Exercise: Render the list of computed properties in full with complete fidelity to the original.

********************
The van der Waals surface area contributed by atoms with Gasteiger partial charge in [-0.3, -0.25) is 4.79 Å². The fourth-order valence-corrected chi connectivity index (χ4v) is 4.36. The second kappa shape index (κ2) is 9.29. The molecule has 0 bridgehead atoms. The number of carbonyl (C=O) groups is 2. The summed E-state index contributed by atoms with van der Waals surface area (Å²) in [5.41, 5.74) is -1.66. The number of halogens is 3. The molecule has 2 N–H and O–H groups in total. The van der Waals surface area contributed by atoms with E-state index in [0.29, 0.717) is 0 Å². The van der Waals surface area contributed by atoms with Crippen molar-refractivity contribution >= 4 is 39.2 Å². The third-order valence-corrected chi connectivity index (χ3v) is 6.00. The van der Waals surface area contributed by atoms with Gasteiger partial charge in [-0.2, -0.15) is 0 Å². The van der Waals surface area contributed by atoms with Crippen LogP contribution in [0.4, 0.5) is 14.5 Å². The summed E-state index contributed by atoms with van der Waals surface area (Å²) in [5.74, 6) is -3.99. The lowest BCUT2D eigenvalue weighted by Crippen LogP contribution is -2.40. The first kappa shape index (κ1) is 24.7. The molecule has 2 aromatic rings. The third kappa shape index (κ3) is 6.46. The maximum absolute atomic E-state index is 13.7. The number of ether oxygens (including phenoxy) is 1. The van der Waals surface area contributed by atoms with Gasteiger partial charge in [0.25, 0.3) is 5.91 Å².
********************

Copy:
The van der Waals surface area contributed by atoms with Gasteiger partial charge in [-0.3, -0.25) is 4.79 Å². The fourth-order valence-corrected chi connectivity index (χ4v) is 4.36. The second kappa shape index (κ2) is 9.29. The molecule has 0 bridgehead atoms. The number of carbonyl (C=O) groups is 2. The summed E-state index contributed by atoms with van der Waals surface area (Å²) in [5.41, 5.74) is -1.66. The number of halogens is 3. The molecule has 2 N–H and O–H groups in total. The van der Waals surface area contributed by atoms with E-state index in [0.29, 0.717) is 0 Å². The van der Waals surface area contributed by atoms with Crippen molar-refractivity contribution >= 4 is 39.2 Å². The third-order valence-corrected chi connectivity index (χ3v) is 6.00. The van der Waals surface area contributed by atoms with Gasteiger partial charge in [-0.2, -0.15) is 0 Å². The van der Waals surface area contributed by atoms with Crippen LogP contribution in [0.4, 0.5) is 14.5 Å². The summed E-state index contributed by atoms with van der Waals surface area (Å²) in [5.74, 6) is -3.99. The lowest BCUT2D eigenvalue weighted by Crippen LogP contribution is -2.40. The first kappa shape index (κ1) is 24.7. The molecule has 2 aromatic rings. The third kappa shape index (κ3) is 6.46. The maximum absolute atomic E-state index is 13.7. The number of ether oxygens (including phenoxy) is 1. The van der Waals surface area contributed by atoms with Gasteiger partial charge in [0.25, 0.3) is 5.91 Å².